United States jury convicts Mexican drug lord El Chapo

El Chapo New York

In this courtroom drawing, Joaquin "El Chapo" Guzman, second from left, seated with his defense attorneys, listens to testimony that was read back to the jury, Monday, Feb. 11, 2019, in NY.

A grand jury in New York City found Mexican drug cartel kingpin Joaquin "El Chapo" Guzman guilty on all counts; setting the stage for a high-stakes sentencing hearing that could send the worldwide criminal to prison for the rest of his life.

Jurors in federal court in Brooklyn found Guzman, 61, guilty on all 10 counts. He faces a mandatory sentence of life in prison.

Federal court marshals whisked Guzman out of the courtroom immediately after the judge read the guilty verdict. When the jurors were discharged, he leaned back in his chair to catch the eye of his wife, who gave him a subtle thumbs-up.

NY jurors, whose identities were kept secret, deliberated for six days, sorting through piles of evidence gathered since the 1980s that Guzman's drug cartel smuggled tons of cocaine, heroin, methamphetamine and marijuana into the US.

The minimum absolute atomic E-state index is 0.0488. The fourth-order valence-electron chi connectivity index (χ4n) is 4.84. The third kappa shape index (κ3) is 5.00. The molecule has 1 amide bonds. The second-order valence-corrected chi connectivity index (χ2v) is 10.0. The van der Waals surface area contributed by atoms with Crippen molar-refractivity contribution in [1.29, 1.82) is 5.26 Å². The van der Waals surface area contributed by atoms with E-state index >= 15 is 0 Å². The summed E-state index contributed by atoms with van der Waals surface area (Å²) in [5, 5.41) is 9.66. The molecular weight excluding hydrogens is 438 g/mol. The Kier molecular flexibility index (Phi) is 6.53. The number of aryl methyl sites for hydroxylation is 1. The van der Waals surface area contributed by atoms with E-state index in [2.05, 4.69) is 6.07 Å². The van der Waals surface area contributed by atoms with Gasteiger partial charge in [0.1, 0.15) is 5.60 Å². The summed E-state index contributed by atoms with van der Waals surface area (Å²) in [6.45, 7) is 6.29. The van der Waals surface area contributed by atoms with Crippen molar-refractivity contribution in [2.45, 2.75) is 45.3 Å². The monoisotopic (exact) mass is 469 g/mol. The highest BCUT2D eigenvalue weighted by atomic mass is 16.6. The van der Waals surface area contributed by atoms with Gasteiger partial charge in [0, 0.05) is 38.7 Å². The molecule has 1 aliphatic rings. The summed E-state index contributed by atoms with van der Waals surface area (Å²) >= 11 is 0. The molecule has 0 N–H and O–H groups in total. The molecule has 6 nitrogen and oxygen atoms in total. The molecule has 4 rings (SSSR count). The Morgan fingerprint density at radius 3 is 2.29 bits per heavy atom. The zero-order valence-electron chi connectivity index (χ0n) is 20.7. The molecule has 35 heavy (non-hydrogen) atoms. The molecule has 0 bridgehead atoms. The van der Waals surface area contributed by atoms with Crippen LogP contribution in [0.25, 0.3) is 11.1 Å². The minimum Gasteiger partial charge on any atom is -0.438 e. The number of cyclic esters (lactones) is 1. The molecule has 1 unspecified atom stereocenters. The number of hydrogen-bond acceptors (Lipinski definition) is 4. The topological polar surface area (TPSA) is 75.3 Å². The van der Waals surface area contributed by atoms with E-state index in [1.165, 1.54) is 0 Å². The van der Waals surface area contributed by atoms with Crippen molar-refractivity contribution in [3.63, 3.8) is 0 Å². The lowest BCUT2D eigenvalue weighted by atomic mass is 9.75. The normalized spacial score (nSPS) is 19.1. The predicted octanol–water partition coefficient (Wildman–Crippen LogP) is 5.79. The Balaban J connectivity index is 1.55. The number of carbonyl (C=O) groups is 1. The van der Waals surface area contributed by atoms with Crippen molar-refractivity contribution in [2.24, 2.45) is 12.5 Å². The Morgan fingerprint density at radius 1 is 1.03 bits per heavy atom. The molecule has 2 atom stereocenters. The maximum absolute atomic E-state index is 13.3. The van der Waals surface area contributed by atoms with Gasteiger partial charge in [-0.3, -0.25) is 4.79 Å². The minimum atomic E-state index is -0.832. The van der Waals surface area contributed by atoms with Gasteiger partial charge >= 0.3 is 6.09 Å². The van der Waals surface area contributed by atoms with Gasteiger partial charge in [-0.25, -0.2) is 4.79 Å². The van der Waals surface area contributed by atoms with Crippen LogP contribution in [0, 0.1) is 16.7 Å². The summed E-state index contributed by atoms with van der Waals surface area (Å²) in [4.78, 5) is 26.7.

The notorious former leader of the dreaded Sinaloa Cartel has been the subject of numerous TV shows and films, including Univision's series El Chapo, a recent Netflix documentary with the same title that was ridiculed by Sean Penn, Netflix's Narcos: Mexico and documentary The Day I Met El Chapo with Kate del Castillo.

A defense lawyer says Guzman's conviction is "devastating".

Federal prosecutors say Guzman's Sinaloa cartel amassed billions of dollars importing tons of cocaine, heroin and marijuana into the U.S.

Witnesses detailed assassinations and political payoffs, and how drugs were smuggled using tanker trucks, rail cars and even shipments of canned peppers. The jury, which took days to deliberate, was made up of four men and eight women who had their identities kept anonymous for their own protection.

Jurors have reached a verdict in the case of Joaquin "El Chapo" Guzmán, the Mexican druglord accused of carrying out a sprawling criminal enterprise as chief of the Sinaloa cartel.

The prosecution's case against Guzman, a roughly 5½-foot figure whose nickname translates to "Shorty", included the testimony of several turncoats and other witnesses. Fourteen of those witnesses - mostly admitted drug traffickers and cartel associates - were cooperating with prosecutors in hopes of reducing their own prison sentences.

United States prosecutors told the jury how he had trafficked tons of cocaine, heroin, marijuana and methamphetamine into the U.S. in crimes spanning more than two decades.

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